How bursting microbubbles can help reduce tumours

9 Oct 2018

Prof John Callan. Image: TechWatch

The idea of a bubble bursting is traditionally a negative one, but not in this case. TechWatch’s Emily McDaid finds out how SonoTarg’s microbubble technology can help increase the efficacy of pancreatic cancer drugs.

No cancer is a ‘good’ cancer, but some are worse than others. Pancreatic cancer tends to be asymptomatic until the tumour is large and established, and surgery often isn’t an option. Chemotherapies are administered through the bloodstream but it’s estimated that only 1pc of the drug may get to the actual tumour.

Researchers at Ulster University have dedicated their careers to creating SonoTarg, which could be a new lease of life for patients with this deadly disease.

A simplistic way of explaining SonoTarg is that it uses microbubbles that burst when they’re activated by ultrasound technology. By putting chemotherapy drugs in these microbubbles, they can target the exact location of the pancreatic tumour, applying ultrasound to the patient’s abdomen and releasing the drugs with pinpointed accuracy.

Co-founder Prof John Callan explained why this is important: “Pancreatic cancer has atrocious survival rates; a mere 5pc of patients will be alive five years after diagnosis. Only 20pc of patients are eligible for surgery, which is currently the only hope of a cure.”

One of the other challenges with pancreatic tumours is that there’s a very dense protective coating (a stromal barrier) around the tumour. This tissue acts like a shield, preventing drugs from getting in.

animation of green microbubble showing presence of oxygen.

Schematic of the microbubble. Image: SonoTarg

In addition to using their microbubbles to zero in on the tumour with conventional chemotherapy drugs, the researchers have also incorporated a completely new sonodynamic treatment. Callan explained: “This involves the activation of an otherwise harmless drug that has no effect on the body. But, when it comes into contact with ultrasound, it converts normal oxygen we breathe into a highly reactive form of oxygen that kills cells – in this case, cancer cells.”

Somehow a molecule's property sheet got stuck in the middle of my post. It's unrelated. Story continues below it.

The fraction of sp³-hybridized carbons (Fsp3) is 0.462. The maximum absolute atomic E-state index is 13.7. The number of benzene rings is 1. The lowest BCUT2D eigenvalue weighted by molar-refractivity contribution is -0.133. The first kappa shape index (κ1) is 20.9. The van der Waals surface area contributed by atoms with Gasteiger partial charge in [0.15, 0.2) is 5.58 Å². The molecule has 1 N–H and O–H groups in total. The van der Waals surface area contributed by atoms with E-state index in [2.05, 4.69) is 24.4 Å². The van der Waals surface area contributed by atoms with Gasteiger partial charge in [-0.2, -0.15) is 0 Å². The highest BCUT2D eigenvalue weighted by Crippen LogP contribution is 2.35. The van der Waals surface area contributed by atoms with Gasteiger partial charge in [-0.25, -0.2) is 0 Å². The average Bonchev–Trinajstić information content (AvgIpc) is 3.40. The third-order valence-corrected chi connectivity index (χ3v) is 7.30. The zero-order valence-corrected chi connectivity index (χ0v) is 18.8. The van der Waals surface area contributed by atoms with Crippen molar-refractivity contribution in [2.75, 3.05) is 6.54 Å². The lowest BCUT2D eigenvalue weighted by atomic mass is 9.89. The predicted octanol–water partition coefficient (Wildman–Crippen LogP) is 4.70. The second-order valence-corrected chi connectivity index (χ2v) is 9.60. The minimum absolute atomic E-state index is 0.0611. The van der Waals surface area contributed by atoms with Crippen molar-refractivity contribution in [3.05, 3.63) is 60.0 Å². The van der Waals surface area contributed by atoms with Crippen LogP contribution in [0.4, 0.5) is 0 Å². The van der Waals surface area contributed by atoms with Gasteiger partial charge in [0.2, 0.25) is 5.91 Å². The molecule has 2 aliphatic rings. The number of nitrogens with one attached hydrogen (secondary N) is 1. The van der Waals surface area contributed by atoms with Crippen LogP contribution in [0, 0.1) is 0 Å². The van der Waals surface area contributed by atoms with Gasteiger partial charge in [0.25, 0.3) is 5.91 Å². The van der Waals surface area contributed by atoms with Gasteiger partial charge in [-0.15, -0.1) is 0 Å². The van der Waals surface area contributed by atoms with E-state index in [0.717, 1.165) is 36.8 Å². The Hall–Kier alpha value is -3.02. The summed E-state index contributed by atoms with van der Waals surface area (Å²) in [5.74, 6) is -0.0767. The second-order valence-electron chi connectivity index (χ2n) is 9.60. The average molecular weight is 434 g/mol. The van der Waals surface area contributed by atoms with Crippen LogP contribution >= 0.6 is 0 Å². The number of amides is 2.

Using their ultrasonic-activated microbubbles with the double hit of two cancer-killing drugs is “much more effective than chemo alone”, said Callan.

The microbubbles are 100 times smaller than the diameter of a human hair. Luckily, they are used in medicine already for ultrasound imaging. This is important because it means the company – which will eventually be a spin-out from Ulster University – is already on a path to getting the therapy approved for use in humans. This could shave years off the approval process.

Callan said: “We’ve reformulated the microbubbles. We discovered that if you increase the pressure on the bubble, but still at very safe levels of ultrasound, it will burst.” This process, delivering drugs using ultrasound-induced cavitation – is an example of precision medicine. An animation on SonoTarg’s website depicts the process visually.

Callan explained the two main benefits:

  1. More of the drug goes straight to the tumour rather than other healthy parts of the body, reducing side effects
  2. When the bubble bursts, the critical processes that drive that event help carry the drug deeper into the tumour tissue

When could this be brought to market? Callan said: “We have conducted lab-based preclinical testing. We’ve demonstrated that this works in a lab setting. The next step is for us to show that this works in human patients and that it’s safe.”

He goes on: “All of the bits have been used safely in humans before, we’ve just packaged them differently. If all the ducks fall in a row, we’d intend to be at that point towards the end of next year or the beginning of 2020.” He cautioned, however: “We still have some development work to do before then.”

It’s hard for me to imagine how researchers manipulate organic materials that small. I ask, what sort of technical work is ongoing now? He said: “We’re optimising the manufacturing process to produce bubbles with batch-to-batch reproducibility.”

Callan tells me that he hopes the manufacturing process would take place in Northern Ireland, at least “initially, for the trial”.

SonoTarg has five co-founders, three academics and two practising doctors. The team has been developing the therapy for “six or seven years now, at least”, Callan said.

Will there be an opportunity for investors? “We have some investors who seem quite keen. We’ve taken some development funding from Invest NI as well,” Callan said.

By Emily McDaid, editor, TechWatch

A version of this article originally appeared on TechWatch

SonoTarg is a finalist in the annual Invent competition run by Connect at Catalyst Inc, aiming to showcase the best and brightest innovators that Northern Ireland has to offer. Invent 2018 will take place on Thursday 11 October in Belfast, where 12 finalists will battle it out for a £33,000 prize fund.

TechWatch by Catalyst covered tech developments in Northern Ireland